THE PROMISE AND IMPERFECTION OF THE WOMEN’S MARCH

[THE PROMISE AND IMPERFECTION OF THE WOMENS MARCH]

By Staff Writer
Liliana Torpey

“The next 1,459 days of the Trump administration will be 1,459 days of resistance,” proclaimed legendary activist and UCSD alumna Angela Davis as she addressed the crowd at the Women’s March on Washington.

Hundreds of thousands attended the march in Washington, D.C., the largest of many marches that rallied a total of 4.8 million participants worldwide on January 21.

The list of national co-chairs of the Women’s March reads like a ‘who’s who’ of engaged activists and leaders of successful social justice initiatives. Among them are Tamika Mallory, Carmen Perez, Linda Sarsour and Bob Bland. Angela Davis, Dolores Huerta, Gloria Steinem, Harry Belafonte and Ladonna Harris were among those chosen as honorary co-chairs and represent long legacies of protest and activism on behalf of marginalized communities.

Some participants described the march as a celebration, others as a call to action and defense of human rights that many feel are being threatened by the new administration of US President Donald Trump. Though the Women’s March and forums like it are being organized to advocate on issues affecting women, the march expresses intentions both broad and inclusive, including the peaceful protection of rights for a wide range of communities targeted by Trump’s campaign and presidency. The mission statement published on the Women’s March website stresses the intersectionality of its following and the issues it seeks to address, most notably of “immigrants of all statuses, Muslims and those of diverse religious faiths, people who identify as LGBTQIA, Native people, Black and Brown people, people with disabilities, [and] survivors of sexual assault.”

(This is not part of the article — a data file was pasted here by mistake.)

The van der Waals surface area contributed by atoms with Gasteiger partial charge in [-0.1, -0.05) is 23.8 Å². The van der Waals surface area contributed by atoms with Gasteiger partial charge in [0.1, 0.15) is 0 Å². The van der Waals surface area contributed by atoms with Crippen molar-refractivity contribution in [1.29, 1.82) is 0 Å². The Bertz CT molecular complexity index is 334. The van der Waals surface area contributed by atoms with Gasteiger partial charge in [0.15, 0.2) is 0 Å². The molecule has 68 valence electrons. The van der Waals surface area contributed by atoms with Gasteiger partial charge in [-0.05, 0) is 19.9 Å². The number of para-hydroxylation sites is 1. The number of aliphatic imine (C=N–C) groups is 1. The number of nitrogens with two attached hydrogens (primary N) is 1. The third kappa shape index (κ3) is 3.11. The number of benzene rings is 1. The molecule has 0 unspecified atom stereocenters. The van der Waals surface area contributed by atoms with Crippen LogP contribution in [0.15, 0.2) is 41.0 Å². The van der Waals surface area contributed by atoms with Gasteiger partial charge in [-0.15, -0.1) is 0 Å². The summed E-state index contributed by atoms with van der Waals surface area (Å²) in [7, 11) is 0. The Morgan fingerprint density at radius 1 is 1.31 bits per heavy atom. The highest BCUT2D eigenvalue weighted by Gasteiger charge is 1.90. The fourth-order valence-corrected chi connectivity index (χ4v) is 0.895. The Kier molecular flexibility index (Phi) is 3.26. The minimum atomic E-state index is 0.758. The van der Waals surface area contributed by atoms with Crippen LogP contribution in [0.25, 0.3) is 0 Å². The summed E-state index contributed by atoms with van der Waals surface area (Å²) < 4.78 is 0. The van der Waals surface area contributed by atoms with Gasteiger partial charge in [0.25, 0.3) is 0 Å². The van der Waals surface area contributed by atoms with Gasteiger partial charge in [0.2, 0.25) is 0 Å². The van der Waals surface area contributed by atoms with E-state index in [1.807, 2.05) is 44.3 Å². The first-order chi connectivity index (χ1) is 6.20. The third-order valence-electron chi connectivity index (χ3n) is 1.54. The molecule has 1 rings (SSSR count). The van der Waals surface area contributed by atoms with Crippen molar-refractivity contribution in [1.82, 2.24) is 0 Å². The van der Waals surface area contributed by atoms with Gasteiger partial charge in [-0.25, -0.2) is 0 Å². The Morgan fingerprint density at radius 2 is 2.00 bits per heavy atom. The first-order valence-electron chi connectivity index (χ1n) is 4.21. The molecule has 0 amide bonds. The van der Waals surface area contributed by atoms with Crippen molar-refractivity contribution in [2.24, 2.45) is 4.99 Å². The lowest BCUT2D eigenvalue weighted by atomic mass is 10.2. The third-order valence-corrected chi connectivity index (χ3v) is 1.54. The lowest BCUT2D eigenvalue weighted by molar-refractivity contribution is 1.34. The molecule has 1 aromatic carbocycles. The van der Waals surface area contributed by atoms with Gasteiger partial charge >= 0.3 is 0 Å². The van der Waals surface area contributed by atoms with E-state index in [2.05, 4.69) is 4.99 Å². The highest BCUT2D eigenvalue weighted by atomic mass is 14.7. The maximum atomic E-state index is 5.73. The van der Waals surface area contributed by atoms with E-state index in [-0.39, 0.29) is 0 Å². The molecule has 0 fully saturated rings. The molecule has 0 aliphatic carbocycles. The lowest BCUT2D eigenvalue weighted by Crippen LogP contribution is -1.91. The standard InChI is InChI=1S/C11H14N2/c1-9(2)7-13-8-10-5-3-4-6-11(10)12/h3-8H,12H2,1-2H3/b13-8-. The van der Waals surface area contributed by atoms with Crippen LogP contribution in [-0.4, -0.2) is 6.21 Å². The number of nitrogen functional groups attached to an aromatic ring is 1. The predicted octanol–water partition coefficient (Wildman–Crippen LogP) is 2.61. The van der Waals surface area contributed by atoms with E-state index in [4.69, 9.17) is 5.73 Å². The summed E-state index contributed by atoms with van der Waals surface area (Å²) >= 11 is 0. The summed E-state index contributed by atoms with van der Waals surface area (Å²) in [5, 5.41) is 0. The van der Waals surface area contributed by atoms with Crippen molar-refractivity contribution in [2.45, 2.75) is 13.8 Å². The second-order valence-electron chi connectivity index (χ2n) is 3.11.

Outcomes for women are as diverse as the women experiencing them, and solving these issues must include a wide range of viewpoints and backgrounds.  

  • According to a Department of Justice report, indigenous peoples are 2.5 times more likely to experience sexual assault. One in three indigenous women will experience sexual assault within their lifetime, compared to one in five women nationally.
  • A report from the Office for Victims of Crime found that, “One in two transgender individuals are sexually abused or assaulted at some point in their lives.” This violence is especially prevalent towards transgender people of color.